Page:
Tax Increment Financing Development Erodes Library Millages

If public libraries are to continue to exist beyond the first half of this century, we all need to make that decision and we need to make it right now. I’m not talking about an emotional decision that “libraries are good”, and “we all loved story time”, and “what’s not to like about libraries?”

I’m talking about money and civic priorities. Many libraries in Michigan and across the country will survive the current annihilation of public library funding by state and local politicians, but a good number of them will not. Those that do will still contend with eroding tax bases: sometimes the enemy appears friendly. The best example on the local level is Tax Increment Financing Authority, or TIFA, diversions on property taxes captured by local taxing authorities. District Library millages are eroded by these tax diversion structures and in a poor economy the use of TIFA diversions increase. Common TIFA authorities are Downtown Development Authorities, Brownfield Redevelopment Authorities, Historical Neighborhood Authorities, Corridor Improvement Authorities and several others in Michigan. Sometimes public library Boards can opt-out of a TIFA diversion, but most of the time opt-out is not permitted by statute. The long and short of it is this: When a community votes a millage into effect for their local library, TIFA diversions in that community take taxes off the top of the Library millage and that money does not go to the purpose it was originally voted to support. There is great good in Brownfield Redevelopment, and Downtown Development Authorities provide important infrastructure and economic development support for communities. The cost can be too high, though, for tax supported public institutions. Legislation providing TIFA opt-in or opt-out language needs to be adopted. Libraries can only use taxes for library purposes. Libraries have no other taxing options available to support themselves. Library Boards are responsible for providing certain services with voted millages, and expectations for those services do not decrease with the tax base.

The statewide public library funding picture in Michigan is bleak, and at the same time sadly telling in terms of legislative values. The talk is always righteous about education, life-long learning, and literacy, but even when the money was flowing into the state budget, cuts were being made to public library funding. Libraries have been cut disproportionately compared to all other areas of the state budget - 17% in 2009, 40% in 2010 – and no increases since 1998. Public libraries are asking for 7M this year in state money to protect statewide library services such as Michigan Electronic Databases (MeL.org) available to all Michigan residents. When the State of MI closed walk-in unemployment offices and moved forms and processes online, where did unemployed persons without the money to pay for an internet connection go to file and to look for work? They went to the home of a friend or relative, or to a public library.

Public libraries in the United States have changed and flexed through a century. Those that are governed well and managed carefully will make it through this difficult time, but the individual community member needs to value them and be aware of what they represent in a community, and to know what they cost a community. Public libraries are not free, but access to them is equitable and the doors are open to all. If we neglect to fund them, or allow the voted public will to be diverted for some other purpose, we are taking away chances for thousands of persons trying to get ahead in Michigan and that is not friendly.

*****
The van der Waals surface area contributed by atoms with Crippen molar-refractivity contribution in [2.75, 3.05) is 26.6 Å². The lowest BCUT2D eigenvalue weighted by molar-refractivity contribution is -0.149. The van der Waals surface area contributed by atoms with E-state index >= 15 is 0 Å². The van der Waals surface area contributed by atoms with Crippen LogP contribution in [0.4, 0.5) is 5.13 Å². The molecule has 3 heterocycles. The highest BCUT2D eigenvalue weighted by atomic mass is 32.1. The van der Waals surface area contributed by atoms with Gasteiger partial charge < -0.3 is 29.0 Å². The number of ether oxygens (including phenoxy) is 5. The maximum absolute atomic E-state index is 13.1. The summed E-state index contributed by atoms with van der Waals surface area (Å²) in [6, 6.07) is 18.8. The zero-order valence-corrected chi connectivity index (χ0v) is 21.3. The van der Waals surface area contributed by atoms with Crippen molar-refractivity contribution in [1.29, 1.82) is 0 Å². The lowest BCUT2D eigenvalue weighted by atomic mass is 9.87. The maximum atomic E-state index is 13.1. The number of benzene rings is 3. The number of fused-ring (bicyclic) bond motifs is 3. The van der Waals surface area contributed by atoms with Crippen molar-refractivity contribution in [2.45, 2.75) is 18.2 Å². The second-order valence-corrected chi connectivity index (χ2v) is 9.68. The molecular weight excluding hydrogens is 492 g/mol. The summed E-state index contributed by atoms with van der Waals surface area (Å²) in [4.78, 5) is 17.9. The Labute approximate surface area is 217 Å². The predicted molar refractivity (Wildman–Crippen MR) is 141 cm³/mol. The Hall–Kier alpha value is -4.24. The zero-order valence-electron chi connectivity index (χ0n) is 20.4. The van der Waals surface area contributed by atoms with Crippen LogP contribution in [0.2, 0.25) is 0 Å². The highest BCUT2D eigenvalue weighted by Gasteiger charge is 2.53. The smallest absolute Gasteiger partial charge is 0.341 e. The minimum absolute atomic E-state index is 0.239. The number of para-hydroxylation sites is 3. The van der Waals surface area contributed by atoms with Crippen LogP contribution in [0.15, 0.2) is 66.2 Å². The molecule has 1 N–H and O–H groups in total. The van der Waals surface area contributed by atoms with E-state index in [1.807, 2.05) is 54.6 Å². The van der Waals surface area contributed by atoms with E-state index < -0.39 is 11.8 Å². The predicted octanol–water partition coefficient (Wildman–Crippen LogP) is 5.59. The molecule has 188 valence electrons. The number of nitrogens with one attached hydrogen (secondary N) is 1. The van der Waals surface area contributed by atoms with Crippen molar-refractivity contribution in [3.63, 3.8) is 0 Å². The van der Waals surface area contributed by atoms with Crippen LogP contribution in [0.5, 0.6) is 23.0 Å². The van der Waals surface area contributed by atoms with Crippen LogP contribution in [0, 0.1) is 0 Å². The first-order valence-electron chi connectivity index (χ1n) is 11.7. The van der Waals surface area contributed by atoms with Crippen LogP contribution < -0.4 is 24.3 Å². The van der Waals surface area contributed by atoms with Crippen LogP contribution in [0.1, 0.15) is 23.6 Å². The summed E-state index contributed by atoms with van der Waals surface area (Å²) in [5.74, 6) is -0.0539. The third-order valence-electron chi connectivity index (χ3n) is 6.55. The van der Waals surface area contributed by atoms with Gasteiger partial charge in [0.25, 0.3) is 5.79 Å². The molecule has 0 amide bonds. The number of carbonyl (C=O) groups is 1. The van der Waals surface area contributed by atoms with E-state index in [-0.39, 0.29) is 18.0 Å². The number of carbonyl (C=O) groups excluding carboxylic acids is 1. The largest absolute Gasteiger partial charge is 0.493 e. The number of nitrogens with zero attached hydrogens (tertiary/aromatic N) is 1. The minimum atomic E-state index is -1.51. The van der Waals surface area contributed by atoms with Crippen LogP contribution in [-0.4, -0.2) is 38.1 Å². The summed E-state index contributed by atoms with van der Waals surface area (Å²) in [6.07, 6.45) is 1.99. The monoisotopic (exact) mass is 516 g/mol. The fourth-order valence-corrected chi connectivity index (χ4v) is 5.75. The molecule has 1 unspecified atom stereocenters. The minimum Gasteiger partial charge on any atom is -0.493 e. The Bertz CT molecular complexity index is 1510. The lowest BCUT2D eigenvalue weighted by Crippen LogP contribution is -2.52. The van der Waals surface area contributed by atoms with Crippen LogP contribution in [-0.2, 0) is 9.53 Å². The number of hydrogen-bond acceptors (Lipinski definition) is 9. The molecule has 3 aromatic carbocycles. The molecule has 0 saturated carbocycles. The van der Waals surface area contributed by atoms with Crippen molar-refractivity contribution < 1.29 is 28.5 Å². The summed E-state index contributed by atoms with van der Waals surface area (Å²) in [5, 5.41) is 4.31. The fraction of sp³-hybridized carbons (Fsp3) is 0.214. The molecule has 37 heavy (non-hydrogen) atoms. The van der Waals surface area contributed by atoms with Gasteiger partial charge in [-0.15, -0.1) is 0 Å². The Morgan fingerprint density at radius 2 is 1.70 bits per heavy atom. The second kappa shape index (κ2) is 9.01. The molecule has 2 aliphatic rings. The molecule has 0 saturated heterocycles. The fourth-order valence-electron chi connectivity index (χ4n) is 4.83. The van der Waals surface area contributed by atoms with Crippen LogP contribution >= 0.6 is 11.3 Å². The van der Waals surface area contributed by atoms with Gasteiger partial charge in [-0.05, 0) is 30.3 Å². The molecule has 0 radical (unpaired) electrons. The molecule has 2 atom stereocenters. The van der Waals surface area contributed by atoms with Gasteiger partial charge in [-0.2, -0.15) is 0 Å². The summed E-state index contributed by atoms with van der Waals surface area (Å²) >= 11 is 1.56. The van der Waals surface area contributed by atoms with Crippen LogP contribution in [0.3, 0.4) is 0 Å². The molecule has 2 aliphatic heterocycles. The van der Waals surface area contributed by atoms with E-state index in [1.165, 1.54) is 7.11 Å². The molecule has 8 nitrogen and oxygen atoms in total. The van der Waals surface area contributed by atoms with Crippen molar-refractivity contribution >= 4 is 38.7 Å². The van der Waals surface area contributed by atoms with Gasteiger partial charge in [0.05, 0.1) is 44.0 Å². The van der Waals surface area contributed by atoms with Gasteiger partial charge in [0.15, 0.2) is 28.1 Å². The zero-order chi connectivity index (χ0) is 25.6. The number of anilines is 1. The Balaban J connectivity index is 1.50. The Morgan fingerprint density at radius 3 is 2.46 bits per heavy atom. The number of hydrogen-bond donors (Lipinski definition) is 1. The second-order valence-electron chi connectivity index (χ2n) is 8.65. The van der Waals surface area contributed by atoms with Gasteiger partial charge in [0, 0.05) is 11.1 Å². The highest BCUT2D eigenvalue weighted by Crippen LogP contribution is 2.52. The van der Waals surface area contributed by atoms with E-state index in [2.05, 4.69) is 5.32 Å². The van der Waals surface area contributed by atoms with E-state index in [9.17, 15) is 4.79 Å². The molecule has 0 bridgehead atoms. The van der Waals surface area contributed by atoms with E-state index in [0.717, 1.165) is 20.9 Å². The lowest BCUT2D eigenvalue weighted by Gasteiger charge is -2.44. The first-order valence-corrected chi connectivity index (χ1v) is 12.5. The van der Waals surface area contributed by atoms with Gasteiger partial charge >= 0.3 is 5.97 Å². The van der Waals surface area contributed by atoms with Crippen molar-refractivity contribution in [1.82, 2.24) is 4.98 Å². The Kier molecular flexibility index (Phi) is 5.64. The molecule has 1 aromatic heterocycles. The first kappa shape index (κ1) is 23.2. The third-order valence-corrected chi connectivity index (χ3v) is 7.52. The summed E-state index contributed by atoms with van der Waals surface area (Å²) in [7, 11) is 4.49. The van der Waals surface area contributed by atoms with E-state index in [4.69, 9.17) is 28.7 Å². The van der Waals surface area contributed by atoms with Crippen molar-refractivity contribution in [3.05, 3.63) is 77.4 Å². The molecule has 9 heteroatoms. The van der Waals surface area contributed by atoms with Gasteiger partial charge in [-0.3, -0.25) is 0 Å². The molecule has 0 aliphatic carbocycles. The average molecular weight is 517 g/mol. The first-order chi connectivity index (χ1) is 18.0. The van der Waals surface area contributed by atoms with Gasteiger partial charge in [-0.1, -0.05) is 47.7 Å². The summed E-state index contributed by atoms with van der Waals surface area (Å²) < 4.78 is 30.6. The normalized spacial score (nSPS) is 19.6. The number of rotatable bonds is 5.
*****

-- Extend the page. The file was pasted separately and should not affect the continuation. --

Josie

This essay first appeared earlier in July at Concentrate

Comments

I read the entire statement. What are you saying? What is your point? Are you saying we voted to fund libraries but the money is not going to libraries? Then where is it going and how can the spending authorites evade the law? Don't tell me you want more taxes to fund public programs. We spend too much already.


I'm nonplussed. When I was on the Library Board, we informally discussed opting out of the proposed Broadway Village tax increment financing plan. I think. Do I remember correctly? If so, then can't he Library opt out of *some* tax increment financing plans?


I am saying that the public votes to fund libraries at a certain millage level and expects the library to provide services accordingly. TIF authorities divert some of that money to other purposes. These diversions do erode the will of the public and affect how well a library can provide expected services. The spending authorities are not evading the law. State statutes authorize these tax diversions. They are a legal mechanism to take authorized taxes for one purpose and use them for something else. District libraries such as AADL have elected boards and are authorized to levy a millage. The AADL is not part of any other governmental unit, and the Library Board is responsible for how the money for the library is collected and spent. The issue as we see it is that library Boards do not have opt-out or opt-in on all of these TIF authorities and are subject to the votes of City Councils and County Commissions. It is important, also, to note that while these authorities are set up for limited periods of time, those periods of time usually range from 10 to 30 years. That is not insignificant and gives new meaning to "limited". I am not asking for more taxes, I am saying that libraries do not get all that you and others intended that we should receive when you voted to fund the Library. I am also saying that Library Boards should have the authority to decide whether or not library funds are better spent by the library or by a TIF authority.

If you have questions or concerns about how the money is spent once it is collected by the Library, I am happy to hear you out and talk to you about why we make the decisions we make. My email is josie@aadl.org and my phone is 327.4263.


David,

You remember correctly. The Library can opt-out of DDA's, for example, but not Brownfield Authorities. It depends on how the statute was written or has been amended.

Josie